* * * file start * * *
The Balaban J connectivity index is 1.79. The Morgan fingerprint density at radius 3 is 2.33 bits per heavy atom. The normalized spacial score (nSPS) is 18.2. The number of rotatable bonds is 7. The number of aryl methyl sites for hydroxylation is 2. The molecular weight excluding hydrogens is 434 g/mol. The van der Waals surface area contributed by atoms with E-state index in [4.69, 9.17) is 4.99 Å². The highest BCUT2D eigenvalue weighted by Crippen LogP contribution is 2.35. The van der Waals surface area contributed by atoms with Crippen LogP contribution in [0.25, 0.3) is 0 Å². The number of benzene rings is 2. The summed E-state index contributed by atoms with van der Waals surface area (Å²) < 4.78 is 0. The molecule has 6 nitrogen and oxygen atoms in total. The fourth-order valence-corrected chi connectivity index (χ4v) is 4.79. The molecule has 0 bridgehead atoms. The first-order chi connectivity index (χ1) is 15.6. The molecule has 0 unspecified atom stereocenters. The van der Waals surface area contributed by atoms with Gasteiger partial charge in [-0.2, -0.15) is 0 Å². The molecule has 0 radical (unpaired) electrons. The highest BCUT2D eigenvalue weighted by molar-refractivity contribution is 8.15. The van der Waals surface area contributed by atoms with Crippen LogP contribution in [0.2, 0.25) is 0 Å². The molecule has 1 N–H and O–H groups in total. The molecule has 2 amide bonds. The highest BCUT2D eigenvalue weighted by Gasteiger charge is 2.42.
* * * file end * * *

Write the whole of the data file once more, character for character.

The Balaban J connectivity index is 1.79. The Morgan fingerprint density at radius 3 is 2.33 bits per heavy atom. The normalized spacial score (nSPS) is 18.2. The number of rotatable bonds is 7. The number of aryl methyl sites for hydroxylation is 2. The molecular weight excluding hydrogens is 434 g/mol. The van der Waals surface area contributed by atoms with E-state index in [4.69, 9.17) is 4.99 Å². The highest BCUT2D eigenvalue weighted by Crippen LogP contribution is 2.35. The van der Waals surface area contributed by atoms with Crippen LogP contribution in [0.25, 0.3) is 0 Å². The number of benzene rings is 2. The summed E-state index contributed by atoms with van der Waals surface area (Å²) < 4.78 is 0. The molecule has 6 nitrogen and oxygen atoms in total. The fourth-order valence-corrected chi connectivity index (χ4v) is 4.79. The molecule has 0 bridgehead atoms. The first-order chi connectivity index (χ1) is 15.6. The molecule has 0 unspecified atom stereocenters. The van der Waals surface area contributed by atoms with Gasteiger partial charge in [-0.2, -0.15) is 0 Å². The molecule has 0 radical (unpaired) electrons. The highest BCUT2D eigenvalue weighted by molar-refractivity contribution is 8.15. The van der Waals surface area contributed by atoms with Crippen LogP contribution in [0.2, 0.25) is 0 Å². The molecule has 1 N–H and O–H groups in total. The molecule has 2 amide bonds. The highest BCUT2D eigenvalue weighted by Gasteiger charge is 2.42.